Practical or objective sacrifices

Jan 21, 2013, 9:53 AM |

In what I suspect is an ongoing effort to keep me humble, the folks from Bristol & District Chess decided to lower the Open grading bound to 155 just as I reached my new peak of 156. Coincidence? 

I think not.

Naturally, they deny foul play but that doesn't help me. I'm now stuck entering the Opens knowing full well I'll be the lowest seed and in for a hammering. Anyway, this doesn't have much to do with my point and I'm far too lazy to think of a witty segue, so I'll move on.

I'm beginning to suspect that a lot of chess debates are sparked only by semantics. For example, when I ask if a move is "sound", I know what I mean and I think what I mean is what most people think it means, I think. But there are people I've spoken to who are quite content to reply with, "Well it won" as if that was the measure of a move. No, hang on, it kind of is the measure of a move, isn't it? Sure, it didn't answer the question, but it is an interesting point. To that end, I would like to share my definitions in the hope that they catch on and I become well-known for my contribution to chess literature.

Put simply, a sound move is one that can't be refuted. A position may have one, many or no sound moves. It maximises your position objectively. It's how we think a computer plays. On the other hand, a practical move is what works over the board, staring at your sweaty opponent. Sometimes a practical move is sound, but that's not essential. A practical move against one player isn't practical against another. It's bad practice. And it's fun.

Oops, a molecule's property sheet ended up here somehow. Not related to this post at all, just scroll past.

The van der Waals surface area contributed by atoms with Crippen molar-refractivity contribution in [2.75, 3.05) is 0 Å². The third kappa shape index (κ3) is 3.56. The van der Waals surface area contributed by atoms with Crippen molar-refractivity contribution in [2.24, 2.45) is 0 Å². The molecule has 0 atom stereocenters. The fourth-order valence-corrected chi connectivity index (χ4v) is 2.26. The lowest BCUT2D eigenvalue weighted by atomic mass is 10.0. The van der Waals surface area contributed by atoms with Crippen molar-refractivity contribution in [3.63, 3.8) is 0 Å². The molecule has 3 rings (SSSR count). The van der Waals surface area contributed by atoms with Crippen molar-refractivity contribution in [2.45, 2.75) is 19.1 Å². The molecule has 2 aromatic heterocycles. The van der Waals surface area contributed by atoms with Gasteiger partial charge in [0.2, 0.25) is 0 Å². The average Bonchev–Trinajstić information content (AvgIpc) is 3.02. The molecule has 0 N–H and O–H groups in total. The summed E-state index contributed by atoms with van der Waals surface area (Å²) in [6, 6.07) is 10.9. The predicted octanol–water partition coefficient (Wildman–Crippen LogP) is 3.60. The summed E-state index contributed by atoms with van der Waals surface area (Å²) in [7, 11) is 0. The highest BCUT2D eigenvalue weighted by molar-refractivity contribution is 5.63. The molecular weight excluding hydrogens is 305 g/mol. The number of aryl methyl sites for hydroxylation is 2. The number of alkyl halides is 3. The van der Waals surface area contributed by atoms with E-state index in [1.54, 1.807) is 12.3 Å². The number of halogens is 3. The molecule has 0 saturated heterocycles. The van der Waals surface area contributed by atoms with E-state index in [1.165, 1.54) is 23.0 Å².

To illustrate my point I'd like to show two games from last weekend's Bristol Winter Congress Open. Unfortunately, I don't seem to play much in the way of "sound" chess, so here we're talking sacrifices. The first game was from round 4 when I was still on 0, if you don't count my bye, which most people don't.

In that game, it turned out that 11. Nd5! was objectively sound, possibly winning, but I couldn't find the best continuation. The sound move wasn't practical and so, contributed to me losing the game. Clearly in the last round I was still on 0, but I found a far more practical way to play.

So there we have it. A practical sacrifice does better than a sound sacrifice. What does that mean? Well for me, practical play is typically easier and more fun, sound play means you'll lose less provided all your moves are sound. What's my point? I don't know, but maybe I'm making too much of a distinction between the two and we should just be looking for practical, sound moves. As for me, I'll probably keep looking for reckless ways to get my pieces off the board.

Anyway, I didn't want to sound preachy and I promise that normal sarcastic service will resume after BUCA in February.